Flight Simulator (SubLogic), Robot War (Muse), Sargon III (Hayden) – once each
# of appearances
Flight Simulator – 28
Sargon II –(Hayden) 25
Robot War – 10
Sargon III - 8
Castle Wolfenstein is another game that I think is kind of unjustly ignored today. It is known, of course, due to Wolfenstein 3D but it seems to me that most people think it was some obscure game that served as inspiration for its successful follow-up. In truth, however, the original was a major hit in its own right. Until I made this list, even I didn’t realize how popular it had been.
Flight Simulator - 183
Sargon II - 152
Flight Simulator II - 140
Robot War - 131
Sargon III - 126
Rendezvous - 100
Spitfire Simulator - 91
Beyond Castle Wolfenstein (Muse) – 86
Broadsides (SSI) – 86
Beyond Castle Wolfenstein debuted the month before Softalk ceased publication or it would have ranked higher.
Top strategy publishers (# of games)
Muse, SubLogic – 3 each
No other category witnesses such dominance by a single publisher. Again, however, for those who were around in the early 80s, this is no surprise. SSI was the sine qua non of computer strategy games - the Avalon Hill of the genre. Avalon Hill, despite the fact that it made several computer games, was not the Avalon Hill of the genre and some of their computer games were pretty terrible (B-1 Nuclear Bomber, anyone?) Avalon Hill was actually the dominant (or at least most prolific) war game publisher for the Apple II in the earliest years, until SSI pushed them out of the limelight.
SSI plumbed the same basic genres Avalon Hill did in its tabletop board games - war games and sports games. They also produced a number of role-playing games, some of which were pretty good (even if the graphics trailed far behind the competition). I still remember the ending to Questron 2 almost three decades after playing it.
Finally, arcade games
Choplifter (Broderbund) – 5
Julius Erving and Larry Bird Go One-on-One (Electronic Arts) – 3
Zaxxon (Datasoft), Miner 2049er (Micro Fun) – twice each
# of Appeaances
Miner 2049er – 18
Pinball Construction Set (BudgeCo/Electronic Arts) – 17
Frogger (Sierra On-Line) – 16
Zaxxon – 14
Lode Runner, Hard Hat Mack (Electronic Arts) – 13
Longevity = # of appearances x 5 (max 100) – there were 20 total charts
Bonus – times at #1 x 5
Choplifter – 225
Lode Runner – 205
Miner 2049er – 200
Zaxxon – 180
Frogger – 170
Pinball Construction Set – 165
Julius Erving and Larry Bird Go One-on-One – 150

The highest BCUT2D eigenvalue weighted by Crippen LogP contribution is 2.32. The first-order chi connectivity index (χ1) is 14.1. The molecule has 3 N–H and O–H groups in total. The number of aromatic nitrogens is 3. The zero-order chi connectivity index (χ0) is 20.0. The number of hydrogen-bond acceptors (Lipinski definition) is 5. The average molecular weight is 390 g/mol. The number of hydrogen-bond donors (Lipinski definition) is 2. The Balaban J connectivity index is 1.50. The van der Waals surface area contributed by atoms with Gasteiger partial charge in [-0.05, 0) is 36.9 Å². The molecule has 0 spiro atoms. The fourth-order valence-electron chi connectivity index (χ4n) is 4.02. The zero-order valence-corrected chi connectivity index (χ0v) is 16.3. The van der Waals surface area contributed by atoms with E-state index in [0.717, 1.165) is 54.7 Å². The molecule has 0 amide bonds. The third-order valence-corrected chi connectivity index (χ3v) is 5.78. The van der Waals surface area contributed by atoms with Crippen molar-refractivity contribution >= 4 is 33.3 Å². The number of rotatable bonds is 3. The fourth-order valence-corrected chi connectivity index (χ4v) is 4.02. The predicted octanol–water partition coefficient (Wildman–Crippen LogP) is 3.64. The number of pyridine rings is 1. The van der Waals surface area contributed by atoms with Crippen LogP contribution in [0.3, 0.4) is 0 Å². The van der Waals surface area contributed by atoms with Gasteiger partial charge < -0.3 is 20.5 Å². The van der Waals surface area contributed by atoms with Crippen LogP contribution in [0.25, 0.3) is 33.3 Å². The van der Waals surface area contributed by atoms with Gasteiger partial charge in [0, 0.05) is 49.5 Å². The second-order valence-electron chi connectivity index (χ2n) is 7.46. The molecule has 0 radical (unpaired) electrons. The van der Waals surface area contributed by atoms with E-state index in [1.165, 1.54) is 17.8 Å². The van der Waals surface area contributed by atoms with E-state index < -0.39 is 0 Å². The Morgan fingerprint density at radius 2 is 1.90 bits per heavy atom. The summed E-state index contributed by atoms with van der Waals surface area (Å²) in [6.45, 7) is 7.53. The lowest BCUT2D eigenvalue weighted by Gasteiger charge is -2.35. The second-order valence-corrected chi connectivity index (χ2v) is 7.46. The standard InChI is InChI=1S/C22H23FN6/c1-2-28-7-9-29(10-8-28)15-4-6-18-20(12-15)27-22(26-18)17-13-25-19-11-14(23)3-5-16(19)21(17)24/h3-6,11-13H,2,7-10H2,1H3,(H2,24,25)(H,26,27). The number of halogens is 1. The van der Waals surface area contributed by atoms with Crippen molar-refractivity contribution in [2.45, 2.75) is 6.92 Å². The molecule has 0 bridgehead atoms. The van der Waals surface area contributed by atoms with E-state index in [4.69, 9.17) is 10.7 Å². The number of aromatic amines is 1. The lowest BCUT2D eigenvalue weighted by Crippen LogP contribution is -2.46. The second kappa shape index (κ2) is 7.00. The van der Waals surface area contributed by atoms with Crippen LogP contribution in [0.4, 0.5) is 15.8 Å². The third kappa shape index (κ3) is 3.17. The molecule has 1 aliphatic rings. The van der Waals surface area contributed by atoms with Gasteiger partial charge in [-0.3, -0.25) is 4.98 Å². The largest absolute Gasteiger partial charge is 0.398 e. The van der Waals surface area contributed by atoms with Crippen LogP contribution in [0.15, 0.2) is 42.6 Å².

Hard Hat Mack – 135
Aztec (Datamost) – 115
Beagle Bag (Beagle Bros) - 110
Top arcade publishers (# of games)
AtariSoft – 6
Electronic Arts – 5
Datamost, Penguin, Sierra On-Line – 3 each
Finally, let’s look at the top game designers, by the number of different games that appeared on any of the above lists:
7 - Jon Freeman (Epyx)
6 - Bill Budge (California Pacific/Sirius/BudgeCo/Stoneware/Electronic Arts)
5 - Roberta Williams (Sierra On-Line), Olaf Lubeck (Sierra On-Line), Mark Blank (Infocom)
4 - Tony Suzuki (Broderbund), Silas Warner (Muse), Richard Garriott (California Pacific/Sierra On-Line/Origin), Jim Nitchals (Cavalier), Doug Carlston (Broderbund), Dan and Kathe Spracklen (Hayden)
3 – Andrew Greenberg & Robert Woodhead (Sir-Tech), Robert Clardy (Synergistic), Bruce Artwick (SubLogic), Chris Jocumson (Broderbund), David Mullich (Edu-Ware), Eric Hammond (Electronic Arts), Jun Wada (Broderbund),Dave Lebling (Infocom), Michael Berlyn (Sentient Software/Infocom), Paul Murray (SSI), Rod Nelson (Level-10), Scott Adams (Adventure International), Warren Schwader (Sierra On-Line)
Sadly, many of these names are not as well-known as they should be and some are all but forgotten. Nasir Gebelli was a major force in the Apple II arcade gaming world until around 1982/83. His games here were Autobahn, Cyber Strike, Gorgon, Horizon V, Phantoms 5, PulsarII, Space Eggs, and Star Cruiser.
Jon Freeman is even less well-known (though I’m not sure what role he had in the games he worked on). Olaf Lubeck and Tony Suzuki are two others who are little-known.
Ken and Roberta Williams are quite well-known, though again I don’t know how significant Ken’s role was in some of the games he’s credited for. Richard Garriott (Lord British) is also quite well-known. Bill Budge was very well known back in the day. His six titles do not include his Graphics Package/System, which also made the lists.
I've actually been trying to contact Nasir Gebelli and colleagues of Silas Warner (MUSE) and since I'm planning to interview them to make sure these contributions won't be forgotten. Learning about the Apple II scene in general has been incredibly enlightening, especially given how much people truly do care about the old software out there.ReplyDelete
In regards to Ken Williams' contribution, in the early days he basically programmed and drew the games for On-LineSystems/Sierra. Roberta came up with the scenarios and design for Mystery House and Wizard and Princess. Once they started hiring people for projects like Time Zone, Ken took on more of a business role though I believe he still programmed. You can check the Digitial Antiquarian for more details, since he's chronicled all the Sierra adventure games up to 1985, I believe.
Kinda strange that Origin Systems doesn't appear on the list since they made a few Ultimas as well as some other great games: https://rawg.io/developers/origin-systemsReplyDelete